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World's First 3D Printed Ribeye Steak Promises a Slaughter-free, Sustainable Future

Image for representative purpose only.

Image for representative purpose only.

The first slaughter-free ribeye steak, one of the most popular meats taken from the ribs area of the animal, has been made using cells from real cows which were bioprinted.

As the world is gradually becoming more conscious about being environmentally sustainable, many fingers have been raised against the meat industry. The objection is not just over ethics regarding killing animals, but the environmental impacts of maintaining cattle farms which consumes a ton of water and resources and adds to the global greenhouse emissions. Looking for alternatives, lab-grown meat has been touted as one option. Now, an Israeli company called Aleph Farms has produced the world’s first 3-D printed ribeye steak!

The first slaughter-free ribeye steak, one of the most popular meats taken from the ribs area of the animal, has been made using cells from real cows which were bioprinted. Technion-Israel Institute of Technology’s biomedical engineering faculty partnered with Aleph Farms to create this product. “It incorporates muscle and fat similar to its slaughtered counterpart and boasts the same organoleptic attributes of a delicious tender, juicy ribeye steak you’d buy from the butcher,” the firm said in a statement.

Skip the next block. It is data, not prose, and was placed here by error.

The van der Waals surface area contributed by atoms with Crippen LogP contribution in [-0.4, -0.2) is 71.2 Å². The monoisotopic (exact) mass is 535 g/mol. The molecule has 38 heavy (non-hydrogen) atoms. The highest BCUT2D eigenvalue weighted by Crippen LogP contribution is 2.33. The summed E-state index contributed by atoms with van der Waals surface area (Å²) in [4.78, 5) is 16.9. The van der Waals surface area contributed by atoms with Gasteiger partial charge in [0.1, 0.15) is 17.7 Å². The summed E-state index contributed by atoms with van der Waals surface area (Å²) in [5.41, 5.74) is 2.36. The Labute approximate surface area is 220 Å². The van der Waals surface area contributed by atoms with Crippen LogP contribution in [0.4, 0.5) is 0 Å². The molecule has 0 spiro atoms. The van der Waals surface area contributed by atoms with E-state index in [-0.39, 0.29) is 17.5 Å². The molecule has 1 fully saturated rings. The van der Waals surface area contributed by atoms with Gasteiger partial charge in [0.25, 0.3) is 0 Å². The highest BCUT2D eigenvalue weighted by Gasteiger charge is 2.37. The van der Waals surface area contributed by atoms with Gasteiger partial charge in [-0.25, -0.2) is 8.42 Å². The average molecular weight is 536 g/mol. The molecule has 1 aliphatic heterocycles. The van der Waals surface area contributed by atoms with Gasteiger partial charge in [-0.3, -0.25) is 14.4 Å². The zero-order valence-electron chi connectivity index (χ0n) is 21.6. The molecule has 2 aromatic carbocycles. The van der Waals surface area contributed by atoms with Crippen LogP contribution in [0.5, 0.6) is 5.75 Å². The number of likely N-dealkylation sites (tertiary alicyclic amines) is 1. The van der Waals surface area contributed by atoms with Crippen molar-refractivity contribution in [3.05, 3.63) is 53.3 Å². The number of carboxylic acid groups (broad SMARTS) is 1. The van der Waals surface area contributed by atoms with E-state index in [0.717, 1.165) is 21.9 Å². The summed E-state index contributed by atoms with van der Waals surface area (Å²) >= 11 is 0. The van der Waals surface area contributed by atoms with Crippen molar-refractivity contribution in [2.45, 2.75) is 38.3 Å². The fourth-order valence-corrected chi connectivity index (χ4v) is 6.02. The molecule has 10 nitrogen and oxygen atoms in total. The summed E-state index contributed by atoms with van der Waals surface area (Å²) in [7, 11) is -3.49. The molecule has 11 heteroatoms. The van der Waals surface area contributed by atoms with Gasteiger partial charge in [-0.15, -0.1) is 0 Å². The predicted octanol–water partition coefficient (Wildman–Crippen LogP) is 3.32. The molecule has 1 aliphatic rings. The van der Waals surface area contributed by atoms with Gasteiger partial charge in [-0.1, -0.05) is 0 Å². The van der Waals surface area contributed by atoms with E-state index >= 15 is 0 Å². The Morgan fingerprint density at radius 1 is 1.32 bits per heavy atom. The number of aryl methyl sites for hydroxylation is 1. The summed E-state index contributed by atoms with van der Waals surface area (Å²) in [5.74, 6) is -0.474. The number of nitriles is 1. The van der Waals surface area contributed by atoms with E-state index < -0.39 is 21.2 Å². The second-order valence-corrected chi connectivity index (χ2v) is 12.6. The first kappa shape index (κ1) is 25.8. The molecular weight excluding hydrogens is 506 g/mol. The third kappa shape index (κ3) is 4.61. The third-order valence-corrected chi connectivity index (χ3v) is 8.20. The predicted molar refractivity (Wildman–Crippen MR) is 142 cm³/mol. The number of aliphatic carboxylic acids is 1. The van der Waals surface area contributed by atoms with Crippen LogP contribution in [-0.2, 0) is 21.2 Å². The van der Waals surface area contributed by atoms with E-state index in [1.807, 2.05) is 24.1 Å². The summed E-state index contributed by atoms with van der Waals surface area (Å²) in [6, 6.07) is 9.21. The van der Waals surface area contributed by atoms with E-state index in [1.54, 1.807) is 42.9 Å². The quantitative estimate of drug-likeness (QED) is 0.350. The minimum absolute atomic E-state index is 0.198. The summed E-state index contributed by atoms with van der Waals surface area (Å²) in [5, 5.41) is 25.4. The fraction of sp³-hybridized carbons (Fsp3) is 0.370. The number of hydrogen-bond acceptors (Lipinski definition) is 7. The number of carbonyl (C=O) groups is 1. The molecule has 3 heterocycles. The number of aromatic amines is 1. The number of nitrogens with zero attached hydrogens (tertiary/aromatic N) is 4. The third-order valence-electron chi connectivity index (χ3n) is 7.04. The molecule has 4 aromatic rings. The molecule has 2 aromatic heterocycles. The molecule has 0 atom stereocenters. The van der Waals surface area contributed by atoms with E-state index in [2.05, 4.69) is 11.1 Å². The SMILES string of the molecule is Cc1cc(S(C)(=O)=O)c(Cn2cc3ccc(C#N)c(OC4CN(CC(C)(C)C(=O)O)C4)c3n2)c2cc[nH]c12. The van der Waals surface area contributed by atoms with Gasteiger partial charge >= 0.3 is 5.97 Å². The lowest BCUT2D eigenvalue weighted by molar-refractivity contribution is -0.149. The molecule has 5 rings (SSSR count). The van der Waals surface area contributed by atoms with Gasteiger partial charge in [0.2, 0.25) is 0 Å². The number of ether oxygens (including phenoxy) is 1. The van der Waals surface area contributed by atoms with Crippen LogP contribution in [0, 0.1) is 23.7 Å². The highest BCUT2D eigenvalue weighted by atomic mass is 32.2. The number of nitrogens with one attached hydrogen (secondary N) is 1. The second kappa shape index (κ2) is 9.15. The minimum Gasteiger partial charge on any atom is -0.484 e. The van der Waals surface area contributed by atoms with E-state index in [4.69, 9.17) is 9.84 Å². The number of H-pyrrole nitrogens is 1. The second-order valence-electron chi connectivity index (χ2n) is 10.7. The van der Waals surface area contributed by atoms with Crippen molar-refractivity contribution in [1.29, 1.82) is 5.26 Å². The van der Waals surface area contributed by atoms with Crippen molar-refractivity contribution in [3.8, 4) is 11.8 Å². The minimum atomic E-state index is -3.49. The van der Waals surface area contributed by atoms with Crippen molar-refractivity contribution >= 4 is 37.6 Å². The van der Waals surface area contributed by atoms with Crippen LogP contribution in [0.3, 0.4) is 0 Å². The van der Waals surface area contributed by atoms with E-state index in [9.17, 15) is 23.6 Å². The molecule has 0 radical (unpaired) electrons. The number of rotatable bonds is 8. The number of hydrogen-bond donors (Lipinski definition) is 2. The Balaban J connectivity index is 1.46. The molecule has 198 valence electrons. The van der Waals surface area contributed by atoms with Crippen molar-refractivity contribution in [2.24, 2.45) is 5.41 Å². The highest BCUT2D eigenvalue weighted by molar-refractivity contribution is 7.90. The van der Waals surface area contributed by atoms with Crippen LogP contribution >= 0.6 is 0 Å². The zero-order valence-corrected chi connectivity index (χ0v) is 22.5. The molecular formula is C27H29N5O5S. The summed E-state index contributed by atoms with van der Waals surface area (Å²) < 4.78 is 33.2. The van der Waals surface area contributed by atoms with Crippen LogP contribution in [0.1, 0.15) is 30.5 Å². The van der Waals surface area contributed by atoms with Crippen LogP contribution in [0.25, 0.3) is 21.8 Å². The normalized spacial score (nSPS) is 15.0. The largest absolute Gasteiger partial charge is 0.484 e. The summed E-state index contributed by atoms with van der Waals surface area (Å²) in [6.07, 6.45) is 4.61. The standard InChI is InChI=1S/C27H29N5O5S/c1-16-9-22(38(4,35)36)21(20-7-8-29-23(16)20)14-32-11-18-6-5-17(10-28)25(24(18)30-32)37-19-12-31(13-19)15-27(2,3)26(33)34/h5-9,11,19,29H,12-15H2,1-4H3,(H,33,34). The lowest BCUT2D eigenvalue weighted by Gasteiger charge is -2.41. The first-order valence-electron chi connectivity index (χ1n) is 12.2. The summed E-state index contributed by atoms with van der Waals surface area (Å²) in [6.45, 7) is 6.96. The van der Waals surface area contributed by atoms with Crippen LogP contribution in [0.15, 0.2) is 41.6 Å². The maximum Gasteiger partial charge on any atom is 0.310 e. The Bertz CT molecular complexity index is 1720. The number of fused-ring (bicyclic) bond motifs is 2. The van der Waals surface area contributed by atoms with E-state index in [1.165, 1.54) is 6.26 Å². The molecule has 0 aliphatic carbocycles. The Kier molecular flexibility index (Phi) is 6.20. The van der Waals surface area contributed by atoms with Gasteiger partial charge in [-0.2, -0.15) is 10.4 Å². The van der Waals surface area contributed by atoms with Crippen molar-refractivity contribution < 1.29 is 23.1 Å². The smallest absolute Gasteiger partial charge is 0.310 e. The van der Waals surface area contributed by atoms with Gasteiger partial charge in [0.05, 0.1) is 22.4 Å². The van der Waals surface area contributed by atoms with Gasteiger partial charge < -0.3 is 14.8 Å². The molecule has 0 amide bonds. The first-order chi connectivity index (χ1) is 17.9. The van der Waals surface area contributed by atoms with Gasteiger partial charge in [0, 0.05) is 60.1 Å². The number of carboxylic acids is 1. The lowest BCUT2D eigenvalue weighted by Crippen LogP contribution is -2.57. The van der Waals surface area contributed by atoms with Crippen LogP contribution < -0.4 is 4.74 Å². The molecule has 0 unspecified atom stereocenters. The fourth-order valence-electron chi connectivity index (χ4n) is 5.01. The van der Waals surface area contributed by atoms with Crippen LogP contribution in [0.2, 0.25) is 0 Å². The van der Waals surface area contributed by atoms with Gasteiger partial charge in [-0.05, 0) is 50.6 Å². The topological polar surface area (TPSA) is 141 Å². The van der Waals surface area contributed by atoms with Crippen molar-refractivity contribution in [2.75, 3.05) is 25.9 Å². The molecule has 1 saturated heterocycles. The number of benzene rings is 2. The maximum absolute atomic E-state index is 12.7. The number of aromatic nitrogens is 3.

The texture, quality, and taste, is reportedly exactly like the real animal meat, except no animals were killed or even harmed remotely to produce it. The team took swabs from two cows whose cells were then allowed to grow in a Petri dish. The cells are incubated such they grow and differentiate much like a real biological process that makes an animal grow.

The passage of nutrients is like the actual vascularization process creating ticker tissues and steaks that resemble a traditional cut. While raw or when cooked, it acts just like a real cut of the meat. Aleph farm had previously produced thin-sliced lab-grown steak but it wasn’t 3-D printed. Now the company is sure they can create almost all types of steaks in the future.

However, it is important to note that such meat has not yet been approved by regulatory authorities for consumption. Once the meat goes through proper channels of inspection and is cleared for human use, you may expect to buy one in a supermarket. Hopefully, chicken, fish, and other animal products can also be produced this way and the slaughter-less meat would be more enjoyable.